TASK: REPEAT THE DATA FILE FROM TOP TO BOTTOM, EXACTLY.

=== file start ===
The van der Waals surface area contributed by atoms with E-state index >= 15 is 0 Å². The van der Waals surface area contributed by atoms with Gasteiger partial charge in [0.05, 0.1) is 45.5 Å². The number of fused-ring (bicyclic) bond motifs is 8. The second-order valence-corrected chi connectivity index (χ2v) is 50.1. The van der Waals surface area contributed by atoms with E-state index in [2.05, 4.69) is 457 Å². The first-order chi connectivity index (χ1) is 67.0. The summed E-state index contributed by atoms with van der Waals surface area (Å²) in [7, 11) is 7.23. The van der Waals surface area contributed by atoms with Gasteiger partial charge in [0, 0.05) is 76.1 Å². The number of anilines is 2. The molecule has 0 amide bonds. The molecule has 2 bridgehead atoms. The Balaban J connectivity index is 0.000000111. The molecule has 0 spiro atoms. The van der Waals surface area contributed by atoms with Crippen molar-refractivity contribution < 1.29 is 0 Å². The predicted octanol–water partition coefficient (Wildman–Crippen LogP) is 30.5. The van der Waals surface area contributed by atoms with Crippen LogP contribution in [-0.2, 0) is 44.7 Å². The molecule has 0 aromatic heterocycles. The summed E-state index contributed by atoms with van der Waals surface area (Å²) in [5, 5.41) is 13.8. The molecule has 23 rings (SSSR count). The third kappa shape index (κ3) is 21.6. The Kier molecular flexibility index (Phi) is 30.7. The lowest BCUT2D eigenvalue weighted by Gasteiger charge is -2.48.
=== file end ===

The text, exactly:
The van der Waals surface area contributed by atoms with E-state index >= 15 is 0 Å². The van der Waals surface area contributed by atoms with Gasteiger partial charge in [0.05, 0.1) is 45.5 Å². The number of fused-ring (bicyclic) bond motifs is 8. The second-order valence-corrected chi connectivity index (χ2v) is 50.1. The van der Waals surface area contributed by atoms with E-state index in [2.05, 4.69) is 457 Å². The first-order chi connectivity index (χ1) is 67.0. The summed E-state index contributed by atoms with van der Waals surface area (Å²) in [7, 11) is 7.23. The van der Waals surface area contributed by atoms with Gasteiger partial charge in [0, 0.05) is 76.1 Å². The number of anilines is 2. The molecule has 0 amide bonds. The molecule has 2 bridgehead atoms. The Balaban J connectivity index is 0.000000111. The molecule has 0 spiro atoms. The van der Waals surface area contributed by atoms with Crippen molar-refractivity contribution < 1.29 is 0 Å². The predicted octanol–water partition coefficient (Wildman–Crippen LogP) is 30.5. The van der Waals surface area contributed by atoms with Crippen LogP contribution in [-0.2, 0) is 44.7 Å². The molecule has 0 aromatic heterocycles. The summed E-state index contributed by atoms with van der Waals surface area (Å²) in [5, 5.41) is 13.8. The molecule has 23 rings (SSSR count). The third kappa shape index (κ3) is 21.6. The Kier molecular flexibility index (Phi) is 30.7. The lowest BCUT2D eigenvalue weighted by Gasteiger charge is -2.48.